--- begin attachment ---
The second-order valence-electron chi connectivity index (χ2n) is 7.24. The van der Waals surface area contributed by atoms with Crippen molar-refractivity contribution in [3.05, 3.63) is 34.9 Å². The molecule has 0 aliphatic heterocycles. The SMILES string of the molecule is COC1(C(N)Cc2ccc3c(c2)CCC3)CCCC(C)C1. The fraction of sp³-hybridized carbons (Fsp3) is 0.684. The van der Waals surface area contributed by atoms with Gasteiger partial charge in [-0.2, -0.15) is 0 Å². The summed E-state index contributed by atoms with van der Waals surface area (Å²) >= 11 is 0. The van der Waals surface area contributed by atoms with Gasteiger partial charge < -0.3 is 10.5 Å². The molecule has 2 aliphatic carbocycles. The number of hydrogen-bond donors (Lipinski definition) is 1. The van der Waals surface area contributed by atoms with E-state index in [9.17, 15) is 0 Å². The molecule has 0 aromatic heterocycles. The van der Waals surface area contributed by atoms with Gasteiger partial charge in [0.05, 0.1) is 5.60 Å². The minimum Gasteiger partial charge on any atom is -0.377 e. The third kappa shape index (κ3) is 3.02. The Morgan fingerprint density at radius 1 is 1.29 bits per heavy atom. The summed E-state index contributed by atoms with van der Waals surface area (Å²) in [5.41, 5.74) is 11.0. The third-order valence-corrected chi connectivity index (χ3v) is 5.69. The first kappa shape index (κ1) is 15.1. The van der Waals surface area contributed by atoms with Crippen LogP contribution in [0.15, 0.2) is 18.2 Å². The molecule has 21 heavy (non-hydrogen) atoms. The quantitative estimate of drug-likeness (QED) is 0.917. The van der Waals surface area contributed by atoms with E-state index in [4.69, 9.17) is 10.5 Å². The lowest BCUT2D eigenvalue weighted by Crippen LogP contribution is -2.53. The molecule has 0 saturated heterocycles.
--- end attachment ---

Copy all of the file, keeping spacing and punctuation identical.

The second-order valence-electron chi connectivity index (χ2n) is 7.24. The van der Waals surface area contributed by atoms with Crippen molar-refractivity contribution in [3.05, 3.63) is 34.9 Å². The molecule has 0 aliphatic heterocycles. The SMILES string of the molecule is COC1(C(N)Cc2ccc3c(c2)CCC3)CCCC(C)C1. The fraction of sp³-hybridized carbons (Fsp3) is 0.684. The van der Waals surface area contributed by atoms with Gasteiger partial charge in [-0.2, -0.15) is 0 Å². The summed E-state index contributed by atoms with van der Waals surface area (Å²) >= 11 is 0. The van der Waals surface area contributed by atoms with Gasteiger partial charge < -0.3 is 10.5 Å². The molecule has 2 aliphatic carbocycles. The number of hydrogen-bond donors (Lipinski definition) is 1. The van der Waals surface area contributed by atoms with E-state index in [9.17, 15) is 0 Å². The molecule has 0 aromatic heterocycles. The van der Waals surface area contributed by atoms with Gasteiger partial charge in [0.05, 0.1) is 5.60 Å². The minimum Gasteiger partial charge on any atom is -0.377 e. The third kappa shape index (κ3) is 3.02. The Morgan fingerprint density at radius 1 is 1.29 bits per heavy atom. The summed E-state index contributed by atoms with van der Waals surface area (Å²) in [5.41, 5.74) is 11.0. The third-order valence-corrected chi connectivity index (χ3v) is 5.69. The first kappa shape index (κ1) is 15.1. The van der Waals surface area contributed by atoms with Crippen LogP contribution in [0.15, 0.2) is 18.2 Å². The molecule has 21 heavy (non-hydrogen) atoms. The quantitative estimate of drug-likeness (QED) is 0.917. The van der Waals surface area contributed by atoms with E-state index in [4.69, 9.17) is 10.5 Å². The lowest BCUT2D eigenvalue weighted by Crippen LogP contribution is -2.53. The molecule has 0 saturated heterocycles.